AIRTO exists to assist its members to network and to engage collectively with government and policy makers in the UK’s R&D landscape on matters of mutual interest, including research policy, innovation strategy, encouraging enterprise and developing the commercial take up of scientific and technological advances. AIRTO works to influence and improve the strategy and climate for innovation for our Members by forging links and progressing dialogue with key decision makers in government and industry across technology intensive sectors. Our interests cover the activities of the Research Councils, the TSB, the European Commission and a number of UK Government Departments, as well as topics such as the use of public procurement to support innovation, challenge led research, skills provision, support schemes such as SBRI and those that deal with contract and collaborative R&D.

2014 – A Great Year for Industrial & Product Design

2013 was a great year for Fripp Design and Research, culminating in the announcement of our own new 3D Print technology Picsima.

Underpinning the development of our own intellectual property is our continued delivery of brief pushing industrial design for our clients. This is recognised through the 40% increase in revenue from December 2012 through to December 2013 and we’d like to take this opportunity to thank everyone of our clients for their business and we wish them all a very prosperous 2014.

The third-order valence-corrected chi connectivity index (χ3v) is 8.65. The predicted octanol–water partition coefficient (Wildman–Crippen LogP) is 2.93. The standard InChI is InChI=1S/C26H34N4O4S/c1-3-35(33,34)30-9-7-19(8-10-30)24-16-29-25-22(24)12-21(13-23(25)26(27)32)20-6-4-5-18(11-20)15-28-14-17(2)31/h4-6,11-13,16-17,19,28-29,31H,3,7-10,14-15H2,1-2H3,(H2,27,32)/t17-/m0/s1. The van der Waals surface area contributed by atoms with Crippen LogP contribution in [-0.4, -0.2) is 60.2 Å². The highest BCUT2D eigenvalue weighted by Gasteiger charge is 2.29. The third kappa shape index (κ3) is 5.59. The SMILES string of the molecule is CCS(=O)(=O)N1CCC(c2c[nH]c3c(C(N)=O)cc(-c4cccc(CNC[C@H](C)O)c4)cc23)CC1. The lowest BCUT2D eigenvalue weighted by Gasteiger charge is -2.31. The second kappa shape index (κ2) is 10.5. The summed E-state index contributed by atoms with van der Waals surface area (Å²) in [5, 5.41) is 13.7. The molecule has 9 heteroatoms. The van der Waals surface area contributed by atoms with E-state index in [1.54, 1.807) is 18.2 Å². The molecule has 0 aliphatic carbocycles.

This growth has come, in spite of a very static UK economy; which only goes to show that business is investing in business ensuring future prosperity. Prosperity which is starting to appear through the ‘shoots of recovery’ being talked about by politicians and economic observers alike (particularly within the UK manufacturing sector which bodes well for design). Indeed 2014 is starting well for us with a healthy order book and pipeline of opportunities.

We’re all very excited about 2014, especially for what will become of Picsima; however our DNA is in industrial design and product design and this will never change. Shortly we will be launching our new website which will further enhance the extensive design capabilities we have at Fripp Design and Research.

So, to all our existing clients, prospects and clients we do not even yet have; we wish you all a very prosperous 2014.

Press Release – Picsima

Press Release – For Immediate Release

The next generation 3D Print Technology is coming